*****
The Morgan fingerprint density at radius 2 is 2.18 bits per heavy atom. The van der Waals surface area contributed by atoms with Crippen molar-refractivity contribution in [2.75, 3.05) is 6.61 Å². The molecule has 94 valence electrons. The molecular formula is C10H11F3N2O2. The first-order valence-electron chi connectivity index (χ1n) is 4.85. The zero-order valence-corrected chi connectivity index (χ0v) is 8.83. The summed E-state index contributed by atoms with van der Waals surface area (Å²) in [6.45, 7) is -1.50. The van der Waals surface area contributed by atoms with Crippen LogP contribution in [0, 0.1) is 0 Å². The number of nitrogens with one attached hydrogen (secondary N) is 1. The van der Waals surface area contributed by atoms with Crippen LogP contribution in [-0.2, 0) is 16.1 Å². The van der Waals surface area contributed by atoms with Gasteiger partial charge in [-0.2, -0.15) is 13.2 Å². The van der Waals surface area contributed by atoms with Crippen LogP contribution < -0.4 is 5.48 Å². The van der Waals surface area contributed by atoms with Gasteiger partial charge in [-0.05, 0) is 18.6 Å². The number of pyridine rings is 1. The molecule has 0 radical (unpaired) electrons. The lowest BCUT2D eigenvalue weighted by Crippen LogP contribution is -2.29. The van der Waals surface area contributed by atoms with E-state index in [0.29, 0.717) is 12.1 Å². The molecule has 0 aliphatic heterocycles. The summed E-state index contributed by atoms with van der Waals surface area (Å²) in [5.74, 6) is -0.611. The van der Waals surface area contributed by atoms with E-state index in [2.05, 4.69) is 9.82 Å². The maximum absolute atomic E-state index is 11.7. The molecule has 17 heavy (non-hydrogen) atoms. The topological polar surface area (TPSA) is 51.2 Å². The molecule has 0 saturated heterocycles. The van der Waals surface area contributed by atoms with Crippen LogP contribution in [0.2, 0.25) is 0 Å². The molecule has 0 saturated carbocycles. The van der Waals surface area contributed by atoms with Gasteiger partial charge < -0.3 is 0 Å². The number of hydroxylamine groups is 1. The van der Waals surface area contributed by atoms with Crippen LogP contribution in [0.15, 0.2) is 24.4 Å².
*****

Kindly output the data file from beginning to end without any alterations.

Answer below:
The Morgan fingerprint density at radius 2 is 2.18 bits per heavy atom. The van der Waals surface area contributed by atoms with Crippen molar-refractivity contribution in [2.75, 3.05) is 6.61 Å². The molecule has 94 valence electrons. The molecular formula is C10H11F3N2O2. The first-order valence-electron chi connectivity index (χ1n) is 4.85. The zero-order valence-corrected chi connectivity index (χ0v) is 8.83. The summed E-state index contributed by atoms with van der Waals surface area (Å²) in [6.45, 7) is -1.50. The van der Waals surface area contributed by atoms with Crippen LogP contribution in [0, 0.1) is 0 Å². The number of nitrogens with one attached hydrogen (secondary N) is 1. The van der Waals surface area contributed by atoms with Crippen LogP contribution in [-0.2, 0) is 16.1 Å². The van der Waals surface area contributed by atoms with Gasteiger partial charge in [-0.2, -0.15) is 13.2 Å². The van der Waals surface area contributed by atoms with Crippen LogP contribution < -0.4 is 5.48 Å². The van der Waals surface area contributed by atoms with Gasteiger partial charge in [-0.05, 0) is 18.6 Å². The number of pyridine rings is 1. The molecule has 0 radical (unpaired) electrons. The lowest BCUT2D eigenvalue weighted by Crippen LogP contribution is -2.29. The van der Waals surface area contributed by atoms with E-state index in [0.29, 0.717) is 12.1 Å². The molecule has 0 aliphatic heterocycles. The summed E-state index contributed by atoms with van der Waals surface area (Å²) in [5.74, 6) is -0.611. The van der Waals surface area contributed by atoms with E-state index in [2.05, 4.69) is 9.82 Å². The maximum absolute atomic E-state index is 11.7. The molecule has 17 heavy (non-hydrogen) atoms. The topological polar surface area (TPSA) is 51.2 Å². The molecule has 0 saturated heterocycles. The van der Waals surface area contributed by atoms with Crippen LogP contribution in [0.2, 0.25) is 0 Å². The molecule has 0 saturated carbocycles. The van der Waals surface area contributed by atoms with Gasteiger partial charge < -0.3 is 0 Å². The number of hydroxylamine groups is 1. The van der Waals surface area contributed by atoms with Crippen LogP contribution in [0.15, 0.2) is 24.4 Å².